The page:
Fred Dye 1931 - 2013
The following obituary first appeared in the November 2013 issue of Meldreth Matters.
Fred was born in Lincoln in 1931, brought up in a horse racing family and was astride racehorses when he was twelve years old. He worked as a secretary to the trainer Tom Waugh in Newmarket where he met Dawn who was riding out for Ryan Jarvis. They married in 1960 and moved to Chiswick End, Meldreth in 1967.
Fred was an active sportsman and liked to play tennis, go swimming and roller-skating. He was also a keen gardener. However, his main interest in life revolved around horses. He took part in show jumping, competing against such luminaries as David Broome and Harvey Smith, three day eventing, point to point and dressage. Fred was an excellent judge of a horse and helped many young riders in their careers. One of Fred’s horses went to France in 1998 as part of the British Team. Closer to home Fred helped to teach the Cambridgeshire Pony Club riders at Meldreth Manor School in the late nineties.
Fred was a familiar sight on horseback around the Meldreth/Melbourn area and also on his favourite beach at Holme-next-the-Sea in Norfolk. This ended in 2011 when he was thrown off his horse George and the headlines in the local paper read, “Elderly gentleman airlifted to Queen Elizabeth Hospital.” Needless to say Fred was back to work, on crutches, in three weeks. Fred always said most of the bones in his body had been broken or cracked at some time in his career but it was all part of the game. He once set off the alarm at Tesco’s with all his metal pins! On his eightieth birthday Fred went gliding at Gransden airfield and took over the controls for nearly an hour.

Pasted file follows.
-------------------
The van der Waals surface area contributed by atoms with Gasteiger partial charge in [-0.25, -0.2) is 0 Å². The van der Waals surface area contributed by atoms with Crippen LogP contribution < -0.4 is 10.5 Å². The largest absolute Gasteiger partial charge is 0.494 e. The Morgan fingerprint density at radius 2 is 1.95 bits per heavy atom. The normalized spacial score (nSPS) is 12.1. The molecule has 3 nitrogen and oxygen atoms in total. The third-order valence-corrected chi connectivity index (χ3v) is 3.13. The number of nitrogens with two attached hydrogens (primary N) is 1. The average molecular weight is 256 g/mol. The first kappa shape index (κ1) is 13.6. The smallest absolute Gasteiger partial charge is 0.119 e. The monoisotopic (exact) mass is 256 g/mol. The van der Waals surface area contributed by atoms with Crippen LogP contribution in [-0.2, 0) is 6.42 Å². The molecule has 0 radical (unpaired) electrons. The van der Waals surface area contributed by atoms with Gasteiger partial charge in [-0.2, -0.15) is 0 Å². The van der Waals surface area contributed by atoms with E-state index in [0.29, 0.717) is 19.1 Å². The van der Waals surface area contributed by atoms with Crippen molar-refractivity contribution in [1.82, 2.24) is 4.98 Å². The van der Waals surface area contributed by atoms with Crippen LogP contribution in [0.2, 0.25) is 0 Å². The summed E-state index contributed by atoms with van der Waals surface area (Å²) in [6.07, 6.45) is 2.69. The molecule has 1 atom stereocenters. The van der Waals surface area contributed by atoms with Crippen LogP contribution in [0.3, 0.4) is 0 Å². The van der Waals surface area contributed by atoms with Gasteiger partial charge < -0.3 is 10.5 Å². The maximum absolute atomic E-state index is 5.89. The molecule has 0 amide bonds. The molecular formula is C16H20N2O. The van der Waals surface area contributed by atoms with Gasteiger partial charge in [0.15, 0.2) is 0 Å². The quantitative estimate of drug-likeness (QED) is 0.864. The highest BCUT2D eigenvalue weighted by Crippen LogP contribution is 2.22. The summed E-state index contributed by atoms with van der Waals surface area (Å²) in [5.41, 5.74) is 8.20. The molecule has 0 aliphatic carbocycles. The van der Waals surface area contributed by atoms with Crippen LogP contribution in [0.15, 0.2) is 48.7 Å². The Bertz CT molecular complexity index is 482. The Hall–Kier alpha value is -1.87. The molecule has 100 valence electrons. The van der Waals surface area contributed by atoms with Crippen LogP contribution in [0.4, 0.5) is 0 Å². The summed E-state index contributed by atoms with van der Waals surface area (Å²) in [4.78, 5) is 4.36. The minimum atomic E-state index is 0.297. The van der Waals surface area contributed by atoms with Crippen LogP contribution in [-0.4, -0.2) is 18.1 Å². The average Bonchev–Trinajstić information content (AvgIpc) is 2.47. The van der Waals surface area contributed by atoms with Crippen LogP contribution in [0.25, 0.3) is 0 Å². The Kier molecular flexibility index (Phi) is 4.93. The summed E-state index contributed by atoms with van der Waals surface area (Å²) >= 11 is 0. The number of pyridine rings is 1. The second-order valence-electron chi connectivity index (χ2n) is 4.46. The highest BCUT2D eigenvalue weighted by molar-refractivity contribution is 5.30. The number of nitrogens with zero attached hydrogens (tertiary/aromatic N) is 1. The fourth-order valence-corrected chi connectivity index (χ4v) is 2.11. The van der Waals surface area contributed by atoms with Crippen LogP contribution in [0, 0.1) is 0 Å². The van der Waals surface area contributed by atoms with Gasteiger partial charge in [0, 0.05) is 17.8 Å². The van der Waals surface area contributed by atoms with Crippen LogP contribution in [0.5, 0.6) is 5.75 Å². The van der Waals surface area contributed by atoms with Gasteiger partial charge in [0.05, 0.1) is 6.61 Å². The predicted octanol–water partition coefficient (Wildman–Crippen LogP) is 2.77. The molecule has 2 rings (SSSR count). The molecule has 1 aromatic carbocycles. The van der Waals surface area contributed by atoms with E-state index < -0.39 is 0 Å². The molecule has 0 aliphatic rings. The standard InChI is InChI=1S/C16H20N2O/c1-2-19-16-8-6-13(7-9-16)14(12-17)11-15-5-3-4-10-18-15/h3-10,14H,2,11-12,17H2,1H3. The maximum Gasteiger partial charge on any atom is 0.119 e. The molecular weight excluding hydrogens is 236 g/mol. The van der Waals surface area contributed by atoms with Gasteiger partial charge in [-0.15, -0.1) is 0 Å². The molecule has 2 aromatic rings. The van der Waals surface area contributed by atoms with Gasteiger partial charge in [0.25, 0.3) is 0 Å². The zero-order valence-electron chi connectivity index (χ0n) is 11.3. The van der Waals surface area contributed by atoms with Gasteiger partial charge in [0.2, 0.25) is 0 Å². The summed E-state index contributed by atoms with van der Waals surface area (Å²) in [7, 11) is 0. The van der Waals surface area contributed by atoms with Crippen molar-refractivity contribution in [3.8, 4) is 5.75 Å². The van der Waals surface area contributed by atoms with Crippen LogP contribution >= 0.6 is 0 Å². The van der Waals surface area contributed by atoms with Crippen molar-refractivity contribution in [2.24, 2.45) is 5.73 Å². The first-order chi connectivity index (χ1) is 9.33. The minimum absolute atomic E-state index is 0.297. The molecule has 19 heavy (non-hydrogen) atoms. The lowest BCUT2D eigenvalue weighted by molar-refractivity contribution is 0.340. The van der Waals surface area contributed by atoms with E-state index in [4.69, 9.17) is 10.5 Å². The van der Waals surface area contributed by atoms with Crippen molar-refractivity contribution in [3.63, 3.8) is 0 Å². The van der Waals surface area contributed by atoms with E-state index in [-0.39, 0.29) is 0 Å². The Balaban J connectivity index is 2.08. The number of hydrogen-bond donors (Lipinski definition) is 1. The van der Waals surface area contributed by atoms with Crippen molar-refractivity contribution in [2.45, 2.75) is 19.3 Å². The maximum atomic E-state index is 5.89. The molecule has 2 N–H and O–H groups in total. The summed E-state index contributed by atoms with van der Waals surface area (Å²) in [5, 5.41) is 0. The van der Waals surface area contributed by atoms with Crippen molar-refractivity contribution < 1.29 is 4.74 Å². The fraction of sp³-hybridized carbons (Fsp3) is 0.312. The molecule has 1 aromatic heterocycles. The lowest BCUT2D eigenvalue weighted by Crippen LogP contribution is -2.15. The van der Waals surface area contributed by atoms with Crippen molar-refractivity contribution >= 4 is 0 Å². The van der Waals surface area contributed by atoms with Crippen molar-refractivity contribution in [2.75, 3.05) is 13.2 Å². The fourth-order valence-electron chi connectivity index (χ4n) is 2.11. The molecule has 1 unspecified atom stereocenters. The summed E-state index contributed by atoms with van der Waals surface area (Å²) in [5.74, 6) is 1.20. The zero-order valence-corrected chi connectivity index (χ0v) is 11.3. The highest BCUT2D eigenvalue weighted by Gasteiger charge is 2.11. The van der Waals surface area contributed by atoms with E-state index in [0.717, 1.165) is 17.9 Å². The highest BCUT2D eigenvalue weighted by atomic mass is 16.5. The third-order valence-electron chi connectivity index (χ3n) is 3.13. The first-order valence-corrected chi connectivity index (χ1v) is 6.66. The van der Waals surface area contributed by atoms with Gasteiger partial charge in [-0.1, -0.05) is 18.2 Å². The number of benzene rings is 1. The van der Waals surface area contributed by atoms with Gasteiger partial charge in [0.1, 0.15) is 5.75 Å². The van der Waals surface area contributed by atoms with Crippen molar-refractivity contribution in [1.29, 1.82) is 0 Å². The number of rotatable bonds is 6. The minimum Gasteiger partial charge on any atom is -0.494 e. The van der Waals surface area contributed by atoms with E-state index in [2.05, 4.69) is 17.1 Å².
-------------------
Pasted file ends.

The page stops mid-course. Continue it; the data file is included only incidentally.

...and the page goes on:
Fred worked in the office at South Cambs Motors in Melbourn (now no longer in existence), which was owned by the Dash family, for 46 years. He was renowned for his meticulous bookkeeping and his willingness to chat to customers, especially if they were interested in horses. One of his favourite expressions to customers as they handed over their money for their bill was, “That’s your pocket money gone for the week.”
We will all have personal memories of Fred, mine is that he was a master horseman.
Dawn would like to thank everyone, especially the people in Chiswick End, for their sympathy cards and kind words.